Crane’s Last Poems

As I read The Complete Poems of Hart Crane it crossed my mind several times that despite his claims to Whitman as his inspiration Crane sounded more like The Beats than he did Walt Whitman. In fact the sense of despair underlying his longing for a better world immediately reminded me of Kerouac, while his style reminded me of Gregory Corso. I was pleasantly surprised when I found an article at Literary Kicks where “betabandido” says, “It is tempting to borrow his own iconography and say that Crane was the bridge from Walt Whitman to the Beats.” And while betabandido goes on to argue that Crane is much more than a bridge, I think that seeing Crane and the Beats from this perspective illuminates both of their works.

Although I think I would rank Hart Crane higher than any of the Beats, with the possible exception of Gary Snyder, I certainly wouldn’t rank him as high as Harold Bloom does in the introduction, putting him in the same company as Walt Whitman, Dickinson, Frost, Stevens, Eliot, and Emerson. In many ways, he reminds me more of Dylan Thomas than any of these, a meteoric career that tragically ends in an early demise. His early works almost remind me of Yeats’ early pastoral poetry, leading me to wonder what Crane would have written in later years if he hadn’t committed suicide.

Although I worry that my perception of Crane’s poetry is unduly colored by my knowledge that he was troubled by his gay lifestyle and by the fact that he committed suicide, it’s hard for me not to give more creedance to the sense of despair that pervades his poetry than to the Whitmanesque joy that is also undeniably found there. Invariably, though, the sense of despair found in his poems, like the despair of Kerouac, seems more convincing than the joy he so desperately seeks.

My favorite poem in the section entitled “Poems Unpublished by Crane” is:


Toward peace and the grey margins of the day.
I have drawn my hands away
The andante of vain hopes and lost regret
Falls like slow rain that whispers to forget,-
Like a song that neither questions nor replies
It laves with coolness tarnished lips and eyes.

I have drawn my hands away
At last to touch the ungathered rose. 0 stay,
Moment of dissolving happiness! Astir
Already in the sky, night’s chorister
Has brushed a petal from the jasmine moon,
And the heron has passed by, alas, how soon!

I have drawn my hands away
Like ships for guidance in the lift and spray
Of stars that urge them toward an unknown goal.
Drift, 0 wakeful one, 0 restless soul,
Until the glittering white open hand
Of heaven thou shalt read and understand.

The “moment of dissolving happiness” seems engulfed by the “grey margins of the day” and the “vain hopes” and “lost regret.” Although he longs for the stars and all they represent, it seems unlikely that drifting will enable him to attain the stars.

The fragment entitled “I Rob My Breast,” suggests, to me, at least, that Crane was all too aware that his attempts to reach the great heights he longed for were the cause of much “heart-ache:”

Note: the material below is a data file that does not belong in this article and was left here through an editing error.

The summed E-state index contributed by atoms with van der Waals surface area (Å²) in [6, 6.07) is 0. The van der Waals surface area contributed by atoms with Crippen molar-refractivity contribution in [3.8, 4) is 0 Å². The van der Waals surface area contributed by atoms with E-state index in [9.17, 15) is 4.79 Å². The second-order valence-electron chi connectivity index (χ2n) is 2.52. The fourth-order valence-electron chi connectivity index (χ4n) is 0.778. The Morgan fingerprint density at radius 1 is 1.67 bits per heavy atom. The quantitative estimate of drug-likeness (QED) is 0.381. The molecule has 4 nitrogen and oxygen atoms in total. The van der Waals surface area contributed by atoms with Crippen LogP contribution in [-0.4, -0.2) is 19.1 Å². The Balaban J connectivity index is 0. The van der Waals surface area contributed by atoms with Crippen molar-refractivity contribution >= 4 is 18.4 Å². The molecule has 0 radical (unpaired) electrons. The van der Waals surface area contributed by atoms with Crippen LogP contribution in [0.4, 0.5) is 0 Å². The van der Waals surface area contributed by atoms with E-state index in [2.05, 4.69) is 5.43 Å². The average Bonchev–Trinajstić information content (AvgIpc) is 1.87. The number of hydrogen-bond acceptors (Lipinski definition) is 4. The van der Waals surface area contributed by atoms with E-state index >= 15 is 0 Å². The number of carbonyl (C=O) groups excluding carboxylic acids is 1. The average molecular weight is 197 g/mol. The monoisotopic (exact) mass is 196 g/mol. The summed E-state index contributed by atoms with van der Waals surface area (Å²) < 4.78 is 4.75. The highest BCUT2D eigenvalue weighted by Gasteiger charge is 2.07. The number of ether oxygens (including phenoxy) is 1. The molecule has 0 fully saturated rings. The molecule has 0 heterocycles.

I rob my breast to reach those altitudes-
To meet the meaningless concussion of
Pure heights-Infinity resides below ….
The obelisk of plain infinity founders below
My vision is a grandiose dilemma-

Place de la Concorde! Across that crowded plain-
I fought to see the stricken bones, the noble
Carcass of a general, dead Foch, proceed
To the defunct pit of Napoleon-in honor
Defender, not usurper.

My countrymen,-give form and edict-
To the marrow. You shall know
The harvest as you have known the spring
But I believe that such “wreckage” as I find
Remaining presents evidence of considerably more
Significance than do the cog-walk gestures
Of a beetle in a sand pit.

In his introduction Bloom says “Crane’s actual religious heritage was his mother’s Christian Science, which never affected him.” Having come from a similar heritage, I would tend to disagree with Bloom’s observation, as Bloom seems unaware that the underlying Christian Science beliefs are quite similar to those propounded by Emerson and Whitman. Christian Scientists believe that “We are all incarnations of God. Jesus was a divine Exemplar, and Christ is the divine idea of “sonship — the Master. Jesus showed the way (the “wayshower”) for all to realize Truth, which is God. We are all sons/daughters of God.”

While this belief that we are “all incarnations of God” if we only realize it can be liberating, it also places immense demands on the individual who feels unworthy. It has sometimes struck me that it would be far easier to believe that we are all born sinners and can only be saved by accepting Jesus as our savior than to believe that we must each realize our own godhead or fail ourselves.

Such a “vision is a grandiose dilemma” for one who feels that he has fallen and lost touch with his inner self. Indeed, perhaps this view is a “grandiose dilemma” for any of us subject to the pressures of modern life, pressures that are more apt to lead us to Eliot and Pound’s despair than to Emerson and Whitman’s Transcendence.

Still, Crane seems to believe that even the “wreckage” of such a vision is preferable to the wasteland that Eliot and others of his generation envisioned. Better to try to attain enlightenment, to “give form and edict to the marrow,” than to resign oneself to a world without spirit.

Here’s another place to find Hart Crane on the web:

Hart Crane (1899-1932)